To deal properly with our subject, it might first be helpful to come to an understanding of those ikons which most of us do not even realize are icons. Such are the holy temple in which the Church gathers, the clergy, the Divine Liturgy itself – as wella s the other services – the Christian family, and man himself. As we all know from our experiences in catechism class, the church building is usually divided into three sections. The first section we enter is the narthex, which we have come to think of as a place to buy candles, prosphora, and unfortunately, to gossip with the seller of such needs. In ancient times, the narthex was that special area of the Church where the catechumens, and those under canon of repentance were made to stand. The narthex is an ikon, as the Blessed Symeon of Thessalonica states, of the non-Orthodox world, and is also a reminder of the forefather’s place of exile. The nave is an ikon of the whole Church of God, while the sanctuary, that Holy Tribunal, is an ikon of those Heavenly things which are above the comprehension of unregenerate man, but which are revealed unto the faithful as much as each one can endure. The priests, deacons, and lower clergy are ikons of various angelic orders, but the Bishop is, as the Blessed Symeon says, ‘he from whom every gift and enlightenment springs, and is sent out from, for he is the foundation and beginning, and well-spring, and root of piety, ‘ and this, as the Blessed Archbishop of Thessalonica continues, is because ‘he is the ikon and bearer of Christ’ (Symeon, pg. 172). We are not speaking here of the personal sanctity of each bishop, for we have had, in the history of the Church, some few bishops who, while remaining perfectly Orthodox in their teaching, lived very unorthodox lives. But rather, we are speaking of the bishop as the most perfect ikon of Christ that we have in this world; for all grace in the Church springs from the Bishop, the hierarch, the ikon of ikons.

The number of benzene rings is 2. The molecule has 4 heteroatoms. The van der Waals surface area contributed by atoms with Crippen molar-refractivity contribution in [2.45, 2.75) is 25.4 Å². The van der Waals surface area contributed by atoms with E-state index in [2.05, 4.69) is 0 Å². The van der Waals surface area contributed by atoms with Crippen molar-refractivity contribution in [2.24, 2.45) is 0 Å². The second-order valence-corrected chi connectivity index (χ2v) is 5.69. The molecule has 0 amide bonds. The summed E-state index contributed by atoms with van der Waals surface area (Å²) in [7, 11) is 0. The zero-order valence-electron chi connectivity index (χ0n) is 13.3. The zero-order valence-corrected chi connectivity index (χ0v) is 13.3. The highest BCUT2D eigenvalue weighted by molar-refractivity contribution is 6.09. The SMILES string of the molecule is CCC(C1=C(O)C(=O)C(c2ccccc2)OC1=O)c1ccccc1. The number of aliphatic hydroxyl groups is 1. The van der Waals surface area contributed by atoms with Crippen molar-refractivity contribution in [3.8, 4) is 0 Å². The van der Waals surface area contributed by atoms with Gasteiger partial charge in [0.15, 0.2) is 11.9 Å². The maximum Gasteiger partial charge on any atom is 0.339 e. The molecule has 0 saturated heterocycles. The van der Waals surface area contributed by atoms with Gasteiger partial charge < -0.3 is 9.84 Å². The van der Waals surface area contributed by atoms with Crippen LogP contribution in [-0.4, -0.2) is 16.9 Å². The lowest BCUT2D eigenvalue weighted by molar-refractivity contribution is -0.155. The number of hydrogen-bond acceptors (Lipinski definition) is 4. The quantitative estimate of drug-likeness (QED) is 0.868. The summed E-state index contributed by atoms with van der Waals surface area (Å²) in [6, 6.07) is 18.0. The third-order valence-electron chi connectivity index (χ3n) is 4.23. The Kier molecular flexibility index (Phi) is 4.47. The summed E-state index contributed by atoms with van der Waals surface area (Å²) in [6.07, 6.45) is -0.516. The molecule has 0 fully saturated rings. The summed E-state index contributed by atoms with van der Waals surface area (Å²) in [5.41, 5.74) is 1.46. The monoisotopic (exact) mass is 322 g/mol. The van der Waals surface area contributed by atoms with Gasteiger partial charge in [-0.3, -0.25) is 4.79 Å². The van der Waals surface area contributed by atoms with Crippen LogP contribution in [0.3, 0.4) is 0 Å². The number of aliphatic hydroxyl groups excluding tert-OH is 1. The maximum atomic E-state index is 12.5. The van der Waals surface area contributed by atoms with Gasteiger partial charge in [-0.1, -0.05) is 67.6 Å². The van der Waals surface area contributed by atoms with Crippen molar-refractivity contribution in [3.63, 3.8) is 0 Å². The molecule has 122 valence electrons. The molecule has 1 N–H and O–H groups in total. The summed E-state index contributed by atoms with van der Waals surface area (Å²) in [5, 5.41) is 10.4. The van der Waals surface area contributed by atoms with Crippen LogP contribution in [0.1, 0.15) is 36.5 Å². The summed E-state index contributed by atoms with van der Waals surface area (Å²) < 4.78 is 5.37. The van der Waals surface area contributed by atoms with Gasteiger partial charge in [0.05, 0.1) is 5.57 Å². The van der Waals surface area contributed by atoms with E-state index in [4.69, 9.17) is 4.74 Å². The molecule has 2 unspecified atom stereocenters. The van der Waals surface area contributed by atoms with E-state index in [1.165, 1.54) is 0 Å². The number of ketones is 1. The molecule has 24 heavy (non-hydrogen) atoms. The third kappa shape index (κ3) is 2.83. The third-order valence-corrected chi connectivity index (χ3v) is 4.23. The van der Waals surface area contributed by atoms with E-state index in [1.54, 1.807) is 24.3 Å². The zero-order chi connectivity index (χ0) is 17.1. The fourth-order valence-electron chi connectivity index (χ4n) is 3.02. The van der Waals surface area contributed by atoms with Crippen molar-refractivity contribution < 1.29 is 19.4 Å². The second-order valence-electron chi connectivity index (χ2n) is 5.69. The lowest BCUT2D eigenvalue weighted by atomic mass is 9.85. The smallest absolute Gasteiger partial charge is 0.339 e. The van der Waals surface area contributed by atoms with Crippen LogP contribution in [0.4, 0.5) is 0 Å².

“The family,” as St. John Chrsyostom says, “is a small Church, and in such wise, it is possible for husbands and wives, if they but become good, to surpass all people” (St. John Chrysostom in Gamos Kai Syzgia, text and notes by Panagiotes Stamou). The husband is called to be an ikon of Christ in his family; to show love, and to chastise; to be long-suffering, and yet quick to correct; while the mother is called upon to be as the Mother of God; stern, but loving; obedient, but straightforward. The children are called upon to be as the saints of Christ; obedient, loving, and selfless.